Stability in your snapshots

SHARE

Toddlers don't sit still. That's obvious with our two young boys, their heads and hands a mere blur in too many snapshots. So when I went shopping for a new digital camera, "image stabilization" was high on my list.

No, the camera won't slow down the kids. It merely lessens the jitters in my hands. Those shakes seem especially bad when using a zoom lens, which magnifies what the camera's aimed at and any movement in my hands. It's also an issue when shooting in low-light conditions; the camera's shutter opens longer to capture more light and hence captures more hand jitters, as well.

Zoom lenses help stay close to kids on the move. And I much prefer their look in natural light, which means turning off the flash. Having a camera that steadies things a bit lets me shoot more of those photos while still getting sharp images.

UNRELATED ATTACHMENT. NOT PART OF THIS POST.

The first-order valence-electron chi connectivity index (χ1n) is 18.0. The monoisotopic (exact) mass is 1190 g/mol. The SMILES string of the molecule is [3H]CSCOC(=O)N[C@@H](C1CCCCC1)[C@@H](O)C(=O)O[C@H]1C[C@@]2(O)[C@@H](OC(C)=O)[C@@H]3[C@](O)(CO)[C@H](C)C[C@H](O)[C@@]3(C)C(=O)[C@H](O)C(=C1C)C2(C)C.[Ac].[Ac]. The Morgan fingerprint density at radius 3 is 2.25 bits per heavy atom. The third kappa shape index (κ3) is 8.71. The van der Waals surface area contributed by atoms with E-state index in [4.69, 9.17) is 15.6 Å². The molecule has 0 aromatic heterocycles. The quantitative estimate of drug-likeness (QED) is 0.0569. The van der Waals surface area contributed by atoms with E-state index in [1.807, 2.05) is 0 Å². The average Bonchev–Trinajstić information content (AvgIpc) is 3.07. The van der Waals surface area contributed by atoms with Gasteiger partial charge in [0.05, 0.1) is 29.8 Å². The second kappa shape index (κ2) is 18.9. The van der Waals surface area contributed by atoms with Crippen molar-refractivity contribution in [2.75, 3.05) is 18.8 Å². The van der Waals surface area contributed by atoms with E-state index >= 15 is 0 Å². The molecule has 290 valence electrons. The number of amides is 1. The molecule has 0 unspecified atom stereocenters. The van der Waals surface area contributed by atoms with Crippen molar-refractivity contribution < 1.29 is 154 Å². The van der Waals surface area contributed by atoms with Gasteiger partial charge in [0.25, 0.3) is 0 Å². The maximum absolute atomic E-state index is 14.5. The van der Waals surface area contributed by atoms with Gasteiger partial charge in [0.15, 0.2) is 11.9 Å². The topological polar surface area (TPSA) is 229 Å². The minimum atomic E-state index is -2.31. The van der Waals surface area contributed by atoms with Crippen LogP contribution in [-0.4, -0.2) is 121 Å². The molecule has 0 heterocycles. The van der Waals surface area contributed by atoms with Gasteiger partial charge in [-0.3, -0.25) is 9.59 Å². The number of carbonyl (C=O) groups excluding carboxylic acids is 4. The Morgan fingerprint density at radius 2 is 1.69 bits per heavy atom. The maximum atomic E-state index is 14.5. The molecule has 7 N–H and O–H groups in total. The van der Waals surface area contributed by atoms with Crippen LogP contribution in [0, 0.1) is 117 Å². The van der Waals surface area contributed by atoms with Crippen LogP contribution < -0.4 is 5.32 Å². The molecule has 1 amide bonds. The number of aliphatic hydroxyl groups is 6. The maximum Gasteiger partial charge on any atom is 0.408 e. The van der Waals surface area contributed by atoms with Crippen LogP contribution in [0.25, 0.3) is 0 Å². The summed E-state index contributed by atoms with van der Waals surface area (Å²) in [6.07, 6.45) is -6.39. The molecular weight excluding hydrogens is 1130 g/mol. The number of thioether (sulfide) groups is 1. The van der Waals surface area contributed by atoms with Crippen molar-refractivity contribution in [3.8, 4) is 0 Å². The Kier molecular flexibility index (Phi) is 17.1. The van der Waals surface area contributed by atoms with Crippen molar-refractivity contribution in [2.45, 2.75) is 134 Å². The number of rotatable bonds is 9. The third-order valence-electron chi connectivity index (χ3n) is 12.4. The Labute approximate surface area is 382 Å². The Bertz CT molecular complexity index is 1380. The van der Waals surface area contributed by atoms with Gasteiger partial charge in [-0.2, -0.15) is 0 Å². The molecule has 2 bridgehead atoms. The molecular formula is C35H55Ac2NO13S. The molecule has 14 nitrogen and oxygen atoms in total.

As with most stabilized cameras, the model I chose -- Canon PowerShot SD700IS (the "IS" is for image stabilization) -- uses a gyroscopelike device to sense any movement and adjusts the lens to make up for it. At a price, of course. I paid about $400 for the 6-megapixel camera, perhaps $100 or $150 more than a comparable model without stabilization.

Already, I'm getting fewer blurred photos. That arises partly from the camera's faster electronics and focusing, which for all digital cameras are steady improvements. But it's reassuring to know I'm also getting an improvement in my steadiness.